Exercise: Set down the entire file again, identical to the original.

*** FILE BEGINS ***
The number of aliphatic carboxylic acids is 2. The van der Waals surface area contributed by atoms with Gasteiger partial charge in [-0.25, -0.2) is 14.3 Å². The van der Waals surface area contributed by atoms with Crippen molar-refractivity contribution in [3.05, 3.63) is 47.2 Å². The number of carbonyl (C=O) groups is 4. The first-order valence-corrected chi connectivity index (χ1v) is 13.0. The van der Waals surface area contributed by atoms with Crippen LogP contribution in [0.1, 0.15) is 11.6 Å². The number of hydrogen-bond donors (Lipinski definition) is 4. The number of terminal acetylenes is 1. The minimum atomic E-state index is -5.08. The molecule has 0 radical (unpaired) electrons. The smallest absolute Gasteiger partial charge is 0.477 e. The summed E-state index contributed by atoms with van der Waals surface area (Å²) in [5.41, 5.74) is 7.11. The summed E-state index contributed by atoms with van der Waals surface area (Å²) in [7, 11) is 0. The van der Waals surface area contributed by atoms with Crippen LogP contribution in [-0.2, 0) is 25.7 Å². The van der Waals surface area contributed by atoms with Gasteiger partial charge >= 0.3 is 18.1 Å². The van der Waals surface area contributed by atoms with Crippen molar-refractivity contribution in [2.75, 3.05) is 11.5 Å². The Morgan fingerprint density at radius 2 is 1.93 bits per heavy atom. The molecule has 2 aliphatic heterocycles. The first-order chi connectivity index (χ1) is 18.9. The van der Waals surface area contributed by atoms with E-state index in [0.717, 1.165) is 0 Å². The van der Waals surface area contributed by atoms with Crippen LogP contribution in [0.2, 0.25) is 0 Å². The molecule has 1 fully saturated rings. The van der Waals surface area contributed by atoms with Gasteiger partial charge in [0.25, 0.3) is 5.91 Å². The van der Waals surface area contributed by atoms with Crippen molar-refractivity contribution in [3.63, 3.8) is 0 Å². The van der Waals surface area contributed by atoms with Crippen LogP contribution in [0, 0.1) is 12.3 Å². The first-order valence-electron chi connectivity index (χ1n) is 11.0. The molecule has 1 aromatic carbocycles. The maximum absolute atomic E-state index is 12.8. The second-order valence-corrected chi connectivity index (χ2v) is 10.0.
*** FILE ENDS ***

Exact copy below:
The number of aliphatic carboxylic acids is 2. The van der Waals surface area contributed by atoms with Gasteiger partial charge in [-0.25, -0.2) is 14.3 Å². The van der Waals surface area contributed by atoms with Crippen molar-refractivity contribution in [3.05, 3.63) is 47.2 Å². The number of carbonyl (C=O) groups is 4. The first-order valence-corrected chi connectivity index (χ1v) is 13.0. The van der Waals surface area contributed by atoms with Crippen LogP contribution in [0.1, 0.15) is 11.6 Å². The number of hydrogen-bond donors (Lipinski definition) is 4. The number of terminal acetylenes is 1. The minimum atomic E-state index is -5.08. The molecule has 0 radical (unpaired) electrons. The smallest absolute Gasteiger partial charge is 0.477 e. The summed E-state index contributed by atoms with van der Waals surface area (Å²) in [5.41, 5.74) is 7.11. The summed E-state index contributed by atoms with van der Waals surface area (Å²) in [7, 11) is 0. The van der Waals surface area contributed by atoms with Crippen LogP contribution in [-0.2, 0) is 25.7 Å². The van der Waals surface area contributed by atoms with Gasteiger partial charge >= 0.3 is 18.1 Å². The van der Waals surface area contributed by atoms with Crippen molar-refractivity contribution in [2.75, 3.05) is 11.5 Å². The Morgan fingerprint density at radius 2 is 1.93 bits per heavy atom. The molecule has 2 aliphatic heterocycles. The first-order chi connectivity index (χ1) is 18.9. The van der Waals surface area contributed by atoms with E-state index in [0.717, 1.165) is 0 Å². The van der Waals surface area contributed by atoms with Crippen LogP contribution in [0.2, 0.25) is 0 Å². The molecule has 1 fully saturated rings. The van der Waals surface area contributed by atoms with Gasteiger partial charge in [0.25, 0.3) is 5.91 Å². The van der Waals surface area contributed by atoms with Crippen molar-refractivity contribution in [3.63, 3.8) is 0 Å². The van der Waals surface area contributed by atoms with Crippen LogP contribution in [0, 0.1) is 12.3 Å². The first-order valence-electron chi connectivity index (χ1n) is 11.0. The molecule has 1 aromatic carbocycles. The maximum absolute atomic E-state index is 12.8. The second-order valence-corrected chi connectivity index (χ2v) is 10.0.